It has made me think more about obedience in my parenting (my children are featured in some thought experiments and examples in the book) and a citizen. I also hope it has helped me frame some of these questions for my Navy War College students.
What is obedience look like in your eyes?
Obedience, to be a virtue, has to be intentional, reflective, self-critical, and justified in terms of certain ends of the military and/or the political community. It is also not a matter of binary obedience (good) vs. disobedience (bad); it is complicated which is why we need to think critically about it.
What is the biggest takeaway that you hope a reader will take from your book?
That it is complicated. And that demands for blind obedience or uncritical obedience should be viewed with a great deal of suspicion and trepidation. Everyone ought to be participating in reflections on obedience.
What lessons can a Junior Officer take from your book?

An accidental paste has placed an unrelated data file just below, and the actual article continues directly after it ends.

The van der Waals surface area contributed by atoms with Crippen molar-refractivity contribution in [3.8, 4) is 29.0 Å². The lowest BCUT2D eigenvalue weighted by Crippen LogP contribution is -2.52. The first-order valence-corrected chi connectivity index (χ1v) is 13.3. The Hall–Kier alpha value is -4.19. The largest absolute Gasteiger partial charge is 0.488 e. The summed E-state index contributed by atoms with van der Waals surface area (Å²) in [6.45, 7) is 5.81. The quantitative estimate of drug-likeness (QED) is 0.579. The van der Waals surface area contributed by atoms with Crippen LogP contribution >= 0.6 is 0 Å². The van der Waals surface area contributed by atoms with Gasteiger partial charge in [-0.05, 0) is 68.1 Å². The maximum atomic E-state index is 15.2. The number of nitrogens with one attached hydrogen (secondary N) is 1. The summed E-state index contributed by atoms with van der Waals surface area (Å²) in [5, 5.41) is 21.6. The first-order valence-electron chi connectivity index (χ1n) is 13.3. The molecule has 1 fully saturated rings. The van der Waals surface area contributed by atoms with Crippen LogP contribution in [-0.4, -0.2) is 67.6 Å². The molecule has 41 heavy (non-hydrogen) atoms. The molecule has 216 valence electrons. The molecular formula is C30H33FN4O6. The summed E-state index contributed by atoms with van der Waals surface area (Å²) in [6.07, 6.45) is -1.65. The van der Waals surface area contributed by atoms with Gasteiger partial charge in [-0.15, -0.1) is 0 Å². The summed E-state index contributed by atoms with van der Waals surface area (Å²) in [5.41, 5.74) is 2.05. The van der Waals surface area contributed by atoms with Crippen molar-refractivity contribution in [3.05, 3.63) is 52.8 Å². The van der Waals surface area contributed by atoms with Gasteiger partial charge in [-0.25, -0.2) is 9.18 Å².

That they are a member of a Profession and that part of their professional moral obligations involves thinking about these issues BEFORE they are in the situation. Where is your line? What will you be obedient to and why? In what ways are you willing to be obedient, disobedient, and various points in between?
What are you reading now?
My NWC colleague Yvonne Chui’s book Conspiring with the Enemy: The Ethic of Cooperation in Warfare. Also reading some Chinese philosophy, especially historical texts and thinkers.
What books had the most impact on you and your development?
- Michael Walzer’s Just and Unjust Wars
- Tim O’Brien’s The Things They Carried
- David Hume, A Treatise on Human Nature
- Annette Baier’s work on David Hume, especially trust and empathy
Writing a book is tough, were there any surprises as you set out on that journey?
There are always surprises! After I had begun the book, I was hired as Stockdale Chair at NWC and had to move cross-country, start a new job and life while still trying to finish the book. In terms of the content of the book, it seemed that there was always something in the news that related to what I was writing so it was a challenge to stay on task.